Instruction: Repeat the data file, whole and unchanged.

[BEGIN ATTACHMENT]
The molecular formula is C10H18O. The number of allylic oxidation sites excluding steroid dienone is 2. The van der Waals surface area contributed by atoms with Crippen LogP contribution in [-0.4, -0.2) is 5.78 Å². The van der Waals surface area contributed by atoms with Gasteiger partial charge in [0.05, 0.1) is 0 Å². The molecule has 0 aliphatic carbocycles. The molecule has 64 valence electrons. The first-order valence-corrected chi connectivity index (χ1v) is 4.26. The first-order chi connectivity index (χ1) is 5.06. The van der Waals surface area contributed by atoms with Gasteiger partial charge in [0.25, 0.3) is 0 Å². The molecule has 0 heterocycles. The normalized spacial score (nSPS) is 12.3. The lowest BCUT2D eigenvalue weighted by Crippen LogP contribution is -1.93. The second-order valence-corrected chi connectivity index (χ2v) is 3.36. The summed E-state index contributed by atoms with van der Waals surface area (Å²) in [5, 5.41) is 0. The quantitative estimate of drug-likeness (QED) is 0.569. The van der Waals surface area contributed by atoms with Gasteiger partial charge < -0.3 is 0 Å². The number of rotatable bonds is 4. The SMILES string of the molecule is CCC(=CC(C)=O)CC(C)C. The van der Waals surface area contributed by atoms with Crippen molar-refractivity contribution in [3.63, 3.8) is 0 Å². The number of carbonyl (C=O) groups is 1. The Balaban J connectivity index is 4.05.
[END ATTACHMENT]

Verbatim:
The molecular formula is C10H18O. The number of allylic oxidation sites excluding steroid dienone is 2. The van der Waals surface area contributed by atoms with Crippen LogP contribution in [-0.4, -0.2) is 5.78 Å². The van der Waals surface area contributed by atoms with Gasteiger partial charge in [0.05, 0.1) is 0 Å². The molecule has 0 aliphatic carbocycles. The molecule has 64 valence electrons. The first-order valence-corrected chi connectivity index (χ1v) is 4.26. The first-order chi connectivity index (χ1) is 5.06. The van der Waals surface area contributed by atoms with Gasteiger partial charge in [0.25, 0.3) is 0 Å². The molecule has 0 heterocycles. The normalized spacial score (nSPS) is 12.3. The lowest BCUT2D eigenvalue weighted by Crippen LogP contribution is -1.93. The second-order valence-corrected chi connectivity index (χ2v) is 3.36. The summed E-state index contributed by atoms with van der Waals surface area (Å²) in [5, 5.41) is 0. The quantitative estimate of drug-likeness (QED) is 0.569. The van der Waals surface area contributed by atoms with Gasteiger partial charge < -0.3 is 0 Å². The number of rotatable bonds is 4. The SMILES string of the molecule is CCC(=CC(C)=O)CC(C)C. The van der Waals surface area contributed by atoms with Crippen molar-refractivity contribution in [3.63, 3.8) is 0 Å². The number of carbonyl (C=O) groups is 1. The Balaban J connectivity index is 4.05.